Over 15% of students consider leaving college due to cost of living

Galway Daily news 30 percent of University of Galway graduates got first class honours this year

Nearly one in six third level students have ‘seriously considered’ withdrawing from their courses due to financial or employment reasons, the latest National Survey For Students has found.

Almost 10% of students surveyed said they have considered leaving for financial reasons, while a further 5.3% said that they have thought about it because of employment.

Overall, just 63.4% of students said they have not ‘seriously considered’ abandoning their courses.

Over 13% of those who said that they have considered it said that it related to personal or family reasons.

Postgraduate representative of University of Galway’s governing authority Criodán Ó Murchú said that the statistics show us the unfortunate reality that students are feeling the brunt of the cost of living crisis.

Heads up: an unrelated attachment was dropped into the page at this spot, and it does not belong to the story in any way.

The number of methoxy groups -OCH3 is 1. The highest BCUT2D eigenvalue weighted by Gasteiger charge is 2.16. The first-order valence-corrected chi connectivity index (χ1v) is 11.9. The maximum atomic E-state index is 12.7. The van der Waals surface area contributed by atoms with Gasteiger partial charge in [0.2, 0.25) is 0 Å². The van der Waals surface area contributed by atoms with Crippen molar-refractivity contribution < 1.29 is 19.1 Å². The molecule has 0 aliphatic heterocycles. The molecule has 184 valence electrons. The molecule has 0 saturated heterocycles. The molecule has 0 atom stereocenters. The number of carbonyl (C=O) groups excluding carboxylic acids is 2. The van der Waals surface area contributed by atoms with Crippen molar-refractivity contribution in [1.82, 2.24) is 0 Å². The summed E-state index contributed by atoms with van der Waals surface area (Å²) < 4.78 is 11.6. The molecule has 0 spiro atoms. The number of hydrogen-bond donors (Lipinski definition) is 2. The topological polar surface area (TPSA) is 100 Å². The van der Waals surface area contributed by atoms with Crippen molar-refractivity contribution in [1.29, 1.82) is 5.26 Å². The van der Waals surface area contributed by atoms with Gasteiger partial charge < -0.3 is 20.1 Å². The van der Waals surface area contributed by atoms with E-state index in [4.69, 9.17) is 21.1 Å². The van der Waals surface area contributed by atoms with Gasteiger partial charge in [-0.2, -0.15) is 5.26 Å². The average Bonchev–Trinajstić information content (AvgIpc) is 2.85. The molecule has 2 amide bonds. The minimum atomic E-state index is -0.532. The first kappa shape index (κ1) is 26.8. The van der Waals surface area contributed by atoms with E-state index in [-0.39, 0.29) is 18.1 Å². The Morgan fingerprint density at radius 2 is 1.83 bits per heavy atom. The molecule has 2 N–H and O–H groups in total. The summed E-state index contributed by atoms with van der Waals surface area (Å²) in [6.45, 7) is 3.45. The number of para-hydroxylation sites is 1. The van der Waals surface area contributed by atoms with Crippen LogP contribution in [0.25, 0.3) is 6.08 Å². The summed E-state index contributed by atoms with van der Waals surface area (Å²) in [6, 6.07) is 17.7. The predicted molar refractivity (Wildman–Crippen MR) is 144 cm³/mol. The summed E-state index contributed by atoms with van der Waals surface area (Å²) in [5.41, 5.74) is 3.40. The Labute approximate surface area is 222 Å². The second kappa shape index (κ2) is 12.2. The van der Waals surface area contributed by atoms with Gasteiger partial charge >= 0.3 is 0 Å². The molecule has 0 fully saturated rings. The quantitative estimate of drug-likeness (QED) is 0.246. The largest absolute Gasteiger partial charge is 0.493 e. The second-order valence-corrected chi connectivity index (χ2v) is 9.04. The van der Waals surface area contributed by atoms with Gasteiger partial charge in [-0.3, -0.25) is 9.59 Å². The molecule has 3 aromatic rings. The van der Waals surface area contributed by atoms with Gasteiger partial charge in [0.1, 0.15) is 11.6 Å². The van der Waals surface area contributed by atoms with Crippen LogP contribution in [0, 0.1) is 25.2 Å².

He said that almost 10% of students seriously considering withdrawing due to financial concerns shows that the situation is not sustainable for much longer.

“This will further add to the current plight of mental health issues affecting students in University of Galway, of which there are huge numbers.”

Mr Ó Murchú said students are no longer working at weekends for pocket money, and that they are working multiple days, before and after their lectures, just to scrape by.

“On top of that you have highly skilled PhD workers being paid far less than a living wage for their work. This could be counteracted using surplus budgetary funds to pay its workers fairly,” he said.

On potential solutions to the issue Mr Ó Murchú suggested rent freezes, increasing SUSI thresholds, breakfast provided by the university and abolishing fees.

“Nothing should be off the cards with how desperate the situation is. We need the government to recognise the value students inject into society and their communities. Otherwise, emigration will move from idea to reality.”